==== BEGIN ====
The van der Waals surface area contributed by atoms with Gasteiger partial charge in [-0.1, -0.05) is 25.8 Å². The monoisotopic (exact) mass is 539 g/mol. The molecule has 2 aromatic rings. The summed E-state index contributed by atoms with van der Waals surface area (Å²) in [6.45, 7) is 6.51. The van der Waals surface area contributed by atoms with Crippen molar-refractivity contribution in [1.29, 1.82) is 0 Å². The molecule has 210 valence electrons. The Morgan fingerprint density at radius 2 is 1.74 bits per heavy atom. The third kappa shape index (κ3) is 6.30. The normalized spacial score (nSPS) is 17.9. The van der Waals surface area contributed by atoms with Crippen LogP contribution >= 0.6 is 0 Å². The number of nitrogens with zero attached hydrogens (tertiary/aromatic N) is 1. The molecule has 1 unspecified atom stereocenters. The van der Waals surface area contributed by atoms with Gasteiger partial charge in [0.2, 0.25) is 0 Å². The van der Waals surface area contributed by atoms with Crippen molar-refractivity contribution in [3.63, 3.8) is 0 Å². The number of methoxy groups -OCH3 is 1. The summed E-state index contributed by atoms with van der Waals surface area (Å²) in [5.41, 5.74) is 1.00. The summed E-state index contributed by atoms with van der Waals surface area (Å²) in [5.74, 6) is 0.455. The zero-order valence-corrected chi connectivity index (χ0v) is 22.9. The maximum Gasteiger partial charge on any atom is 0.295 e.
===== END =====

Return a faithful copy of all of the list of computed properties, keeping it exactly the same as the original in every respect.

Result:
The van der Waals surface area contributed by atoms with Gasteiger partial charge in [-0.1, -0.05) is 25.8 Å². The monoisotopic (exact) mass is 539 g/mol. The molecule has 2 aromatic rings. The summed E-state index contributed by atoms with van der Waals surface area (Å²) in [6.45, 7) is 6.51. The van der Waals surface area contributed by atoms with Crippen molar-refractivity contribution in [1.29, 1.82) is 0 Å². The molecule has 210 valence electrons. The Morgan fingerprint density at radius 2 is 1.74 bits per heavy atom. The third kappa shape index (κ3) is 6.30. The normalized spacial score (nSPS) is 17.9. The van der Waals surface area contributed by atoms with Crippen LogP contribution >= 0.6 is 0 Å². The number of nitrogens with zero attached hydrogens (tertiary/aromatic N) is 1. The molecule has 1 unspecified atom stereocenters. The van der Waals surface area contributed by atoms with Gasteiger partial charge in [0.2, 0.25) is 0 Å². The van der Waals surface area contributed by atoms with Crippen molar-refractivity contribution in [3.63, 3.8) is 0 Å². The number of methoxy groups -OCH3 is 1. The summed E-state index contributed by atoms with van der Waals surface area (Å²) in [5.41, 5.74) is 1.00. The summed E-state index contributed by atoms with van der Waals surface area (Å²) in [5.74, 6) is 0.455. The zero-order valence-corrected chi connectivity index (χ0v) is 22.9. The maximum Gasteiger partial charge on any atom is 0.295 e.